At the beginning of this review I drew your attention to the row of icons / buttons across the bottom of the initial Account Summary screen, which are retained across all screens except the charting screens. Let’s now look at what those screen buttons do, starting with the second one labelled Markets. (The first icon labelled Account leads to the Account Summary screen that we’ve already seen).
Markets (plus Trade and Order tickets)
The Markets screen allows you to look for Popular markets to trade, to Search for a specific market, or to look for an Other market by drilling down through categories such as Indices, Shares and Commodities.
Tapping your choice of market — let’s choose UK 100 Rolling Spread — takes you to the Detailed View shown below, via which you can Trade or place an Order as well as Add to Watchlist.
Tapping the Trade button here or back on the Markets list launches the Trade ticket that allows you to specify a direction (Buy or Sell), a Quantity, a Limit and a Stop, and the option to make the stop order Guaranteed.
As an alternative to executing a live trade, you can place an Order for future execution by tapping the Order button on the Detailed View. On the order ticket shown below you specify a Price at which you wish the order to execute, and you have an on-screen button to attach a Stop & Limit to the opening order.
As you can see, the Order ticket also allows you to specify a “one cancels other” (OCO) order and to specify a Good Until time for the order.
Tapping the Positions icon at the bottom of any screen except the charting screen takes you to your list of positions as shown below. Notice in the previous picture how the Positions icon is superimposed with an indication of how many positions you have in play — in this case, 10 of them. Here is the Positions screen itself;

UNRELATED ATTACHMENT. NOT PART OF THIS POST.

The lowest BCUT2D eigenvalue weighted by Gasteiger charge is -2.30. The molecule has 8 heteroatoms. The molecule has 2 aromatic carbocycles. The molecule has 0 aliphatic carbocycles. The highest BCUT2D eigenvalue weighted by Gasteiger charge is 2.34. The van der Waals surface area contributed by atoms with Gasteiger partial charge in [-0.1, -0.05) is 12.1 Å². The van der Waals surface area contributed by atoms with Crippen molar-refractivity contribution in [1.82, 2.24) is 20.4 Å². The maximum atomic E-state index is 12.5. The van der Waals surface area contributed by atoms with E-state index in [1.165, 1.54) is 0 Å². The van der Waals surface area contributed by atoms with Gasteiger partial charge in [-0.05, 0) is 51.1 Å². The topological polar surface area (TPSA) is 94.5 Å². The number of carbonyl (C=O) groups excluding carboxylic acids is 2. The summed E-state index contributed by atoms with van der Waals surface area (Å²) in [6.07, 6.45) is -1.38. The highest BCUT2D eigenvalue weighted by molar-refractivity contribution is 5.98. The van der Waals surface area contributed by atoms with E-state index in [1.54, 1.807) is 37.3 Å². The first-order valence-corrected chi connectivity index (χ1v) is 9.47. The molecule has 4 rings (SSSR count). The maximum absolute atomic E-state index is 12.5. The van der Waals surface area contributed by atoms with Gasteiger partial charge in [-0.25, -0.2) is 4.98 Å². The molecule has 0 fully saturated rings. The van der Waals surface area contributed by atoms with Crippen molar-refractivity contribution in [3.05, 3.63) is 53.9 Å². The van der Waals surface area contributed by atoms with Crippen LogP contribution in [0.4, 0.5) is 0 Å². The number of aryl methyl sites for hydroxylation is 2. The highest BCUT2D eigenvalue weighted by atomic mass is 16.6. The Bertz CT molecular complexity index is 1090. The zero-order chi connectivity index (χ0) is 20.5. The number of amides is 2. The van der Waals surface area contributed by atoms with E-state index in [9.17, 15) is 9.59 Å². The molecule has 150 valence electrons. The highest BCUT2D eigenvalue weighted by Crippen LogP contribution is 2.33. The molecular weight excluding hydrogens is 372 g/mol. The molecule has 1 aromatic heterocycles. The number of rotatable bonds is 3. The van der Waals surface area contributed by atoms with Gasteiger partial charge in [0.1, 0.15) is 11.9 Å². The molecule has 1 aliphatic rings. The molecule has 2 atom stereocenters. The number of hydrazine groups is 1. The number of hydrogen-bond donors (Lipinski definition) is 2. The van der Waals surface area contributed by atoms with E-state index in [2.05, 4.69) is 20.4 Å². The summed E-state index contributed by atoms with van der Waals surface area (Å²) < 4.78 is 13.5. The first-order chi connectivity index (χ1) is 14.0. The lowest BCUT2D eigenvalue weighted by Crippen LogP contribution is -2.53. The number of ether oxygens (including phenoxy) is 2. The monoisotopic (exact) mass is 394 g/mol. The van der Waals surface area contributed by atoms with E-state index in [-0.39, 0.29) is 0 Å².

You can use the Orders tab to view a list of your pending orders, and you can tap the Chart button so as to visualise the day-only progress of your positions in the form of the Positions Chart that was shown in my second picture of this review. One aspect of the City Index iPhone app is the fact that you can reach some common screens via different contextual routes.
What can I say about the watch list facility? You can add markets to the watch list by tapping the Add to Watchlist icon on the Detailed View (shown earlier) of any market. You can also launch a trade ticket from any entry in your watch list, or see more detailed information. It’s pretty much the standard watch list functionality that you would expect.
Tapping the More icon at the foot of every screen apart from the charting screen allows you to access additional functions that are too numerous to fit as separate icons at the foot of the screen. The More options are:
These options allow you to:
- See your Account History or Order History by tapping the History item shown above.
- See a list of your pending Orders, just as you can do so by pressing the Positions icon followed by the Orders tab — which is another example of reaching a same screen via different routes.
- Access a News feed.
- Logoff, which of course requires no further explanation.
Conclusion and Overall Impression
While holding my hands up as not a big fan of City Index in general, I have to admit that their iPhone app is rather good. It does pretty much everything that you would expect a mobile trading app to do, and it does it logically and smoothly.
At the time of writing, the iPhone version of the City Index app appears to be much more stable in operation than the corresponding Android App and provides a better trading experience. Maybe this reflects the maturity of the iPhone app compared with its Android counterpart.
In terms of my own trading requirements, City Index provides a more limited set of individual equity markets than some other spread betting providers and it does have the slightly annoying (for me) “day trading” bias, so it wouldn’t be my first choice trading platform. But these are general platform characteristics rather than iPhone-specific characteristics, so my conclusion is that if you’re happy with the City Index web trading platform then you’ll be happy with their iPhone app.
Tony Loton is a private trader, and author of the book “Position Trading” (Second Edition) published by LOTONtech.